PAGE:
Cor pulmonale is a condition that changes the way the right ventricle of the heart works and even sometimes its shape or structure because of pulmonary hypertension. Pulmonary hypertension is higher pressure in the pulmonary arteries, which makes it very difficult for the right ventricle to pump blood to the lungs. When this high-pressure situation exists, the right ventricle can gradually enlarge, get damaged and/or become exhausted in the process of trying to perform its job. This can lead to heart failure.
The causes of cor pulmonale are intricately linked to causes of pulmonary hypertension. Numerous things can create increased pressure in the pulmonary arteries, which include structural defects, conditions like cystic fibrosis, black lung disease, or chronic obstructive pulmonary disease (COPD). Of these, COPD is usually the leading cause of cor pulmonale and people most at risk for COPD are smokers.
In early stages of this condition, people may not have many symptoms of right heart failure though they may have symptoms of the condition causing it. These could include shortness of breath, pressure on the chest, and coughing. As cor pulmonale advances, edema (swelling) is usually noted especially in the extremities and particularly in the feet and the legs.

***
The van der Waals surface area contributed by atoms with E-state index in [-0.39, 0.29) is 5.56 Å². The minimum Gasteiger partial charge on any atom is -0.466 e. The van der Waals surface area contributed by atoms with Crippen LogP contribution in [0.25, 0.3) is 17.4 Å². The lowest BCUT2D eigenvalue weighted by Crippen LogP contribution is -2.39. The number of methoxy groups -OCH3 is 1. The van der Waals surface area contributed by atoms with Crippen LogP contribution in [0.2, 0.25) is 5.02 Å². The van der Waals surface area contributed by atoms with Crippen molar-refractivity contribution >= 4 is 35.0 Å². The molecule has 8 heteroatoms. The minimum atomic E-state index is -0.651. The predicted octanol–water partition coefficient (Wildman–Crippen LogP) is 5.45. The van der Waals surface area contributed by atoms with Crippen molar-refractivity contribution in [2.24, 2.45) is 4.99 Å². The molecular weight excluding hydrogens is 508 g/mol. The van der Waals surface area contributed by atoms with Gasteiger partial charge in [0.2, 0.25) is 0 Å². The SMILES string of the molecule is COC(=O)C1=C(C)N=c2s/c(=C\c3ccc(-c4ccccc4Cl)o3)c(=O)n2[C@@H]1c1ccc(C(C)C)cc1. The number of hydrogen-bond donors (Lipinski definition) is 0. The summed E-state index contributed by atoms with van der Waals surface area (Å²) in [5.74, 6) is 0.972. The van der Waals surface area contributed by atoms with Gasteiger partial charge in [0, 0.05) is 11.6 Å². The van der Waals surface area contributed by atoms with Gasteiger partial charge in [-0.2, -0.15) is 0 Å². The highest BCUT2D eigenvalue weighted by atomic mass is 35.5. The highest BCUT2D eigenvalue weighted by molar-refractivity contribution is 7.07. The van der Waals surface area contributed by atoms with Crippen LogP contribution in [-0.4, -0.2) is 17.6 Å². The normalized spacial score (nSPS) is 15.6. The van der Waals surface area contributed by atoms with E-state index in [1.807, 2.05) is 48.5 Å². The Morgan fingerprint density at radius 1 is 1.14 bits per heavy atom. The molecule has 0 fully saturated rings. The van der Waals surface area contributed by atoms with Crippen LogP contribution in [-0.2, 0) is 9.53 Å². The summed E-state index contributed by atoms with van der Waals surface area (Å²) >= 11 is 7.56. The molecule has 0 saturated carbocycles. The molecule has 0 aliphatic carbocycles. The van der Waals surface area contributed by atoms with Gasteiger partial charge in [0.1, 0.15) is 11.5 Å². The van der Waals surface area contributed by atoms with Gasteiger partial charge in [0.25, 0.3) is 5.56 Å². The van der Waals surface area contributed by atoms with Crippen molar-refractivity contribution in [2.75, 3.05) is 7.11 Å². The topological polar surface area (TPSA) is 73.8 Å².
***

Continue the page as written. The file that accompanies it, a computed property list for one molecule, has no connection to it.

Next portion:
The neck veins can also look more prominent in those who suffer from this disease. Poor oxygenation to the rest of the body may give the skin a bluish (cyanotic) tinge, especially at the nail beds. Heart rhythm is typically abnormal and a pronounced murmur is usually perceptible upon examination.
People will usually see a cardiologist if cor pulmonale is suspected, and the cardiologist can perform several tests to confirm it. These can include physical examination, echocardiogram, and chest x-ray. Doctors may also order scans of the lungs or cardiac catheterization, to determine extent of pulmonary hypertension and presence of structural damage in the right ventricle.
Various treatments exist for this condition, but it can depend on what is causing it. It may not be possible to completely rid people of the symptoms of COPD for instance, and cystic fibrosis is incurable. Nevertheless, some treatments can help improve right-sided heart function. These include using calcium channel blockers, and several inhaled medications. If there is significant damage to the heart or to the lungs, surgery may be considered to repair heart structure defects, or potentially to do a heart/lung transplant.
Without treatment, cor pulmonale is often eventually fatal, and at present the treatments won’t cure it, in most cases, though they can prolong life. Usually the condition remains chronic. It is a challenging illness that requires careful monitoring and attention to treatment when it is discovered.